Teresa Ludovico of Teatro Kismet of Bari, in collaboration with the Birmingham Repertory Theatre, Nottingham Playhouse and New Wolsey Theatre, Ipswich, has created an engaging interpretation of Pullman’s story, where a young outcast struggles to gain acceptance.
The tale begins when a quiet evening in for Bob and Joan is disturbed by the arrival of Roger, dressed in a page boy’s uniform but repeatedly announcing through word and action that, “I was a rat!”.
Then we’re taken for a thrilling ride following Roger’s misadventures as he unsuccessfully tries to engage with a culture entirely alien to his experience. His eagerness to please but inability to adapt socially sees him being plunged into hotter and hotter water.
He suffers at the hands of those who seek to exploit his strangeness. It’s here that the writer takes a timely opportunity to pillory the gutter press, which takes form in the play as ‘”The Daily Scourge – The Truth, The Whole Truth and Nothing Like the Truth”.
Fox Jackson-Keen in the principal role of Roger displays all the exuberance and nervous excitement you’d expect to see in an anthropomorphised rodent. His habit of chewing on anything in close proximity generated lots of laughter from the children in the audience, but one particularly energetic dance routine brought a spontaneous round of applause from us all.
Tyrone Huggins (Bob) and Lorna Gayle (Joan) as Roger’s only real protectors bring a gentleness and humanity to the play, allowing us to catch our breath as they drive on the narrative with their concerns and hopes. Their simple love for each other and Roger counterbalances some of the madness that goes on in the Dickensian world they inhabit.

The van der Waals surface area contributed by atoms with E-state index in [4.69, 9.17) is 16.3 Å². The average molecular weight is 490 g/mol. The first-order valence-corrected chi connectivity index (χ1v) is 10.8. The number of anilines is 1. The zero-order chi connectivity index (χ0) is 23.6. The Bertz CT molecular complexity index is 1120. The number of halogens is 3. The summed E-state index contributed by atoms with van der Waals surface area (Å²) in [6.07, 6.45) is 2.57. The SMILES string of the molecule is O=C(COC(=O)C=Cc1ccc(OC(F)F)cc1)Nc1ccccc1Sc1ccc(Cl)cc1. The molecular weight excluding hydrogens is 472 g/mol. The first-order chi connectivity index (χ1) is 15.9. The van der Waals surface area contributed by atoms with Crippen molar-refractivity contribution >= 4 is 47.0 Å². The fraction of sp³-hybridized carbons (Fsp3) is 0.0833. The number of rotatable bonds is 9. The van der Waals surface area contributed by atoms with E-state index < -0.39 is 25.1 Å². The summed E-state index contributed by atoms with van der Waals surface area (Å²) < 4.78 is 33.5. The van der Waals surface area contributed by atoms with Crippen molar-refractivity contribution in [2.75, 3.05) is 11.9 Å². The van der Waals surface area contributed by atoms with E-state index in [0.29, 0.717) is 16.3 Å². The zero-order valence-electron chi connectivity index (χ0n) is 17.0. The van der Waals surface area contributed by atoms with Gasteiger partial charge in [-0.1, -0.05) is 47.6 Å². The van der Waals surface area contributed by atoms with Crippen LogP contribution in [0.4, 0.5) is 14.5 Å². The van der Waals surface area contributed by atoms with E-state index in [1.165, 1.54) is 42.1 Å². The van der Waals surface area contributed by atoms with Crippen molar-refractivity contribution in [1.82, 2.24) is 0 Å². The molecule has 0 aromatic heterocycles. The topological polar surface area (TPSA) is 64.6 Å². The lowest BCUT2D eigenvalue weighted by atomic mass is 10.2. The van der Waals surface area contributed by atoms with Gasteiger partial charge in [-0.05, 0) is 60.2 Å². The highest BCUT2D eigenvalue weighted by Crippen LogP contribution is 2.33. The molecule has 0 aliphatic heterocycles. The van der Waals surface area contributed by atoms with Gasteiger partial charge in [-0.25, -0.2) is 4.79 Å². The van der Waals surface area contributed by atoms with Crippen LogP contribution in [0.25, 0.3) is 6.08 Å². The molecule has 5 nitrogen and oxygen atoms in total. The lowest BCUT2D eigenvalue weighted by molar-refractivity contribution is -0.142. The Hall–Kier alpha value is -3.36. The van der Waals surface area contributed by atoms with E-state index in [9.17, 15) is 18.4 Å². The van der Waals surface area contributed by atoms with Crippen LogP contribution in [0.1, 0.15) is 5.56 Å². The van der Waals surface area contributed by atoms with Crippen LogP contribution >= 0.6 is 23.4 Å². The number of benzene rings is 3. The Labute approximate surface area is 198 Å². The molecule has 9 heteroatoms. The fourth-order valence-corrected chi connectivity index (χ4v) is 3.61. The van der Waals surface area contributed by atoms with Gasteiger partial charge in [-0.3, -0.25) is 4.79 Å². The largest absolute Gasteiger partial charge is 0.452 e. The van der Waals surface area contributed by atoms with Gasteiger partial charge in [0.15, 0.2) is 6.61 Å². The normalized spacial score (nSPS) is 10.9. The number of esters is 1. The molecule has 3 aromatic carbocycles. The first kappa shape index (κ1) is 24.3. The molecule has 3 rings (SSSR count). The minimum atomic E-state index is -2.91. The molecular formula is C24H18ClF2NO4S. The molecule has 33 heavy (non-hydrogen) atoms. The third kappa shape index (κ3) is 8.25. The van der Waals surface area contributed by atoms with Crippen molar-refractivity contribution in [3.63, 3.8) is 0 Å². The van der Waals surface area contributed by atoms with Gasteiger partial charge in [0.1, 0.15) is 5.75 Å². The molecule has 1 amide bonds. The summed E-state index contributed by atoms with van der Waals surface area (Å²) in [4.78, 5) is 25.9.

This madness is provided by the rest of the cast, five men working so energetically that it’s almost impossible to keep up with the speed of the costume changes. Their physicality is a marvel. In a blur, they appear as dozens of characters, including bumbling policemen, naughty schoolchildren, malevolent journalists and Roger’s rat family. The quality of the acting eliminates any potential confusion and the beauty of Luigi Spezzacatene’s costumes are a joy in themselves. They suggest influences as diverse as Blade Runner, The League of Gentlemen and the character of the Philosopher Royal as well as the Childcatcher from Chitty Chitty Bang Bang. They combine beautifully when we’re introduced to the bizarre performers in Mr Tapscrew’s circus, who unsettle and entertain in equal measure.
The use of lighting, rather than sets or props, to create atmosphere and environment brought another fascinating element to a brilliant production. My ten year old companion was enthralled throughout and particularly loved the rats with headlights for eyes and a chase sequence which saw all but one of the cast moving in slow motion.
Our enjoyment of the evening was only slightly spoilt by the family of five behind us, noisily sharing a bag of toffees. The Lowry’s practice of selling sweets – in the most rustleworthy bags they can find – at the interval is something that needs to be rethought.
Review by Charlie Bell
Where: The Lowry, Salford Quays, Salford
When: until May 11, 2013
More info: www.thelowry.com/events/i-was-a-rat/home/